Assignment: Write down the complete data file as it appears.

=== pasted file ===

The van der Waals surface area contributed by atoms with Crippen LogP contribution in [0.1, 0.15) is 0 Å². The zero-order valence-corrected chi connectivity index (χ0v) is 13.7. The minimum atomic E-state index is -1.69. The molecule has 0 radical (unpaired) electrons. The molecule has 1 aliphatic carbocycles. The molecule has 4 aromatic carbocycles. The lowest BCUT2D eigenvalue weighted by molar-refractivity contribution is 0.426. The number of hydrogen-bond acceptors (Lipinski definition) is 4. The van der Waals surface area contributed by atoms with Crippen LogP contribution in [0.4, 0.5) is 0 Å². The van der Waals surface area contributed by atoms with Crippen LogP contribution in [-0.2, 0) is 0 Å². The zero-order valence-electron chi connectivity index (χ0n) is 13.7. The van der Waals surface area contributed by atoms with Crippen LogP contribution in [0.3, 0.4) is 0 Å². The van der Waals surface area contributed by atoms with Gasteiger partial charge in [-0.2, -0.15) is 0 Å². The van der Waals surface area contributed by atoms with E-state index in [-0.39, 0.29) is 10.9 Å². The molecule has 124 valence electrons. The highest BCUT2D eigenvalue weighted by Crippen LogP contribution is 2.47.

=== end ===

The van der Waals surface area contributed by atoms with Crippen LogP contribution in [0.1, 0.15) is 0 Å². The zero-order valence-corrected chi connectivity index (χ0v) is 13.7. The minimum atomic E-state index is -1.69. The molecule has 0 radical (unpaired) electrons. The molecule has 1 aliphatic carbocycles. The molecule has 4 aromatic carbocycles. The lowest BCUT2D eigenvalue weighted by molar-refractivity contribution is 0.426. The number of hydrogen-bond acceptors (Lipinski definition) is 4. The van der Waals surface area contributed by atoms with Crippen LogP contribution in [0.4, 0.5) is 0 Å². The van der Waals surface area contributed by atoms with Crippen LogP contribution in [-0.2, 0) is 0 Å². The zero-order valence-electron chi connectivity index (χ0n) is 13.7. The van der Waals surface area contributed by atoms with Crippen LogP contribution in [0.3, 0.4) is 0 Å². The van der Waals surface area contributed by atoms with Gasteiger partial charge in [-0.2, -0.15) is 0 Å². The van der Waals surface area contributed by atoms with E-state index in [-0.39, 0.29) is 10.9 Å². The molecule has 124 valence electrons. The highest BCUT2D eigenvalue weighted by Crippen LogP contribution is 2.47.